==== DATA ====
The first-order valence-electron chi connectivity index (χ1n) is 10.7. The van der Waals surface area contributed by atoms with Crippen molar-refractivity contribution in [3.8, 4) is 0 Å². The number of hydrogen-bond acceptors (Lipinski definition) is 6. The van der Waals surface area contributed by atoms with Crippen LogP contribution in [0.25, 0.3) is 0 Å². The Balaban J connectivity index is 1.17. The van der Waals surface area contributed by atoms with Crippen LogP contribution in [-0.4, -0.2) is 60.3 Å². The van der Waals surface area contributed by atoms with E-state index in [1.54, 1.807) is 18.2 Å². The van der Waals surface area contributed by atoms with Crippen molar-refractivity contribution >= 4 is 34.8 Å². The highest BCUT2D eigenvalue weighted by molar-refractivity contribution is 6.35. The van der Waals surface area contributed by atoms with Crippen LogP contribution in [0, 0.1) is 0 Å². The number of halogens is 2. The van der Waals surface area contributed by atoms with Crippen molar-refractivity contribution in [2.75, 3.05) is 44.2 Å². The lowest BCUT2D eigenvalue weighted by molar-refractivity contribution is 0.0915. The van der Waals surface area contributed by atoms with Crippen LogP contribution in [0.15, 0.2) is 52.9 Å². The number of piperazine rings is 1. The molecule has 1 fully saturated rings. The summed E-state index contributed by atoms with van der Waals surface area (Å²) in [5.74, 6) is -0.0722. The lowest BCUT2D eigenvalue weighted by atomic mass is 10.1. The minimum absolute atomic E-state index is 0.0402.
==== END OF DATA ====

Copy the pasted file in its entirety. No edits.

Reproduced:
The first-order valence-electron chi connectivity index (χ1n) is 10.7. The van der Waals surface area contributed by atoms with Crippen molar-refractivity contribution in [3.8, 4) is 0 Å². The number of hydrogen-bond acceptors (Lipinski definition) is 6. The van der Waals surface area contributed by atoms with Crippen LogP contribution in [0.25, 0.3) is 0 Å². The Balaban J connectivity index is 1.17. The van der Waals surface area contributed by atoms with Crippen LogP contribution in [-0.4, -0.2) is 60.3 Å². The van der Waals surface area contributed by atoms with E-state index in [1.54, 1.807) is 18.2 Å². The van der Waals surface area contributed by atoms with Crippen molar-refractivity contribution >= 4 is 34.8 Å². The highest BCUT2D eigenvalue weighted by molar-refractivity contribution is 6.35. The van der Waals surface area contributed by atoms with Crippen LogP contribution in [0, 0.1) is 0 Å². The number of halogens is 2. The van der Waals surface area contributed by atoms with Crippen molar-refractivity contribution in [2.75, 3.05) is 44.2 Å². The lowest BCUT2D eigenvalue weighted by molar-refractivity contribution is 0.0915. The van der Waals surface area contributed by atoms with Crippen LogP contribution in [0.15, 0.2) is 52.9 Å². The number of piperazine rings is 1. The molecule has 1 fully saturated rings. The summed E-state index contributed by atoms with van der Waals surface area (Å²) in [5.74, 6) is -0.0722. The lowest BCUT2D eigenvalue weighted by atomic mass is 10.1. The minimum absolute atomic E-state index is 0.0402.